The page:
Is IoT Security a Ticking Time Bomb?
Ready or not, the Internet of Things (IoT) is here. No longer just a buzz term, it’ll continue to grow at an unprecedented pace over the next few years.
IoT Security Is an Afterthought
History shows that most fast-growth technology solutions focus on solving business problems first; security is an afterthought. Web applications, which have grown dramatically – to hundreds of millions in number over the last decade, still have major security problems, and cybercriminals continue to attack through this low-hanging fruit. Mobile apps, numbering around 4 million and counting, are still easily exploitable, leading to major losses from cyberattacks.
Unfortunately, IoT is following the same trend. Most IoT devices, apps and infrastructure were developed without security in mind and are likely to become targets of cybercriminals.
IoT Will Allow for Attacks We Can’t Even Imagine
To put it bluntly, IoT security concerns are critically serious. According to some security experts, major cyberattacks against IoT devices are looming. From connected cars to connected medical devices to smart buildings and cities, security implications are huge.
Bruce Schneier painted a very gloomy picture in a recent article. Schneier said that “the Internet of Things will allow for attacks we can’t even imagine” and noted that “the next president will probably be forced to deal with a large-scale internet disaster that kills multiple people.” He added that “today’s threats include hackers crashing airplanes by hacking into computer networks, and remotely disabling cars, either when they’re turned off and parked or while they’re speeding down the highway.”
This may be a dark view of the IoT, but many organizations fear the worst when it comes to their security. Business executives consistently cite security as a major barrier to adopting IoT technology:
IoT Threat Vectors
Today’s IoT software applications are entrusted to securely manage your organization’s health care, transportation and other critical functions without fail. However, IT and security executives must be aware of safety and security risks that connected products pose as they rapidly evolve from unintelligent point objects into fully autonomous, IoT-enabled smart devices. They must also understand that fundamental security protection begins with controls built into devices and applications, and takes the ecosystem in which those devices and applications operate into consideration.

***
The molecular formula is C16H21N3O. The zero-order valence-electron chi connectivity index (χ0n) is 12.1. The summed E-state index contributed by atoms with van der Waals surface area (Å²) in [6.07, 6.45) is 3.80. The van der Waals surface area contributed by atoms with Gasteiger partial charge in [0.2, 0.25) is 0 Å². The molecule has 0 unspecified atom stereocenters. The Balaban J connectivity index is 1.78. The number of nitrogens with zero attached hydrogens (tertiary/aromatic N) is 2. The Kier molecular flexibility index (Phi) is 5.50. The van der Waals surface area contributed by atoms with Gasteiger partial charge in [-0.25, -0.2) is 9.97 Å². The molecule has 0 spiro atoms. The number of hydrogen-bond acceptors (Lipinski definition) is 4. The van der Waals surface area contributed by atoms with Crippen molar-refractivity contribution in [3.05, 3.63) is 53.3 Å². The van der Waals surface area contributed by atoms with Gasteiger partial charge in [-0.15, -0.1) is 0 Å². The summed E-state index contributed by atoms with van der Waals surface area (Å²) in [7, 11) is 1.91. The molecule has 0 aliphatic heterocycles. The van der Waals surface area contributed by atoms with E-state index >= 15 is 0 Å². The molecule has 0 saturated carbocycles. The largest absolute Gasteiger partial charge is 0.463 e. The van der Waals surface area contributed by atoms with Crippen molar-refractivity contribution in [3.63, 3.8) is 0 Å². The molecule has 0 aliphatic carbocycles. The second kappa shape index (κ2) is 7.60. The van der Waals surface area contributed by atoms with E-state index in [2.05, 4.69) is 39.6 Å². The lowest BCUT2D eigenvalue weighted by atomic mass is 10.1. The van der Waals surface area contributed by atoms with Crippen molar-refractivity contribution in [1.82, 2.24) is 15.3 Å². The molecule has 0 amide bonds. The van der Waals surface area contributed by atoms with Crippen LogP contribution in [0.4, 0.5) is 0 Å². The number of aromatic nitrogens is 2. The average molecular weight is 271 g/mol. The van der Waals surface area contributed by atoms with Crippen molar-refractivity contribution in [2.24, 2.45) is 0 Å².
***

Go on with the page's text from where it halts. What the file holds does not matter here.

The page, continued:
At a very high level, a typical IoT framework consists of edge devices (such as sensors, adapters, beacons, etc.), a gateway to communicate with these devices and a back-end server in the cloud or on-premises. You have to take each section separately and address security issues for each. Conduct a security penetration test, for example, to find out if endpoint devices can be hijacked and exploited.
If you need certificates for devices to communicate, ask your device manufacturer or find a security certificate vendor to provide the solution. For the gateway and the back-end server, make sure that besides the network security and data encryption issues, you address application security issues by performing security testing and fixing vulnerabilities. You should also harden binary code to protect your environment. An effective organizational security plan should incorporate basics such as network security protection and data encryption as well.
Securing IoT Infrastructure, Piece by Piece
Most companies lack the resources to protect every single aspect of the IoT infrastructure, so it’s important to prioritize the various assets based on exposure and liability issues. Fundamentally, it’s about risk management.
A medical device manufacturer, for example might have various IoT initiatives that could include smart buildings with lighting and thermostat controls, security cameras, logistics automation and actual products being sold to medical facilities. Clearly, from a liability perspective, it has to ensure the security of its medical device products that are communicating with each other over the internet before it looks at other internal IoT projects. Similarly, automotive manufacturers would want to make sure their connected car infrastructure can operate securely between the consumer’s mobile device, the dealer’s software and the telematics system.
Governments across the globe need to start taking IoT security seriously and create standards for companies to follow. Some discussions have already begun; Director of National Intelligence James Clapper and NSA Director Mike Rogers testified before Congress last year, warning of these threats, Schneier noted.
Although organizations don’t always welcome new regulations, minimal oversight opens doors and budgets for security teams. CEOs and boards of directors are more inclined to create budgets for compliance-related issues because they don’t have a choice. They might get complacent if there is no regulatory standard with specific deadlines. Many companies naturally tend to wait until they get attacked, which is absolutely the wrong practice to follow.
As a security manager and executive, you have to start by educating yourself on the concepts of IoT, various vulnerable vectors and the solutions available to protect your infrastructure.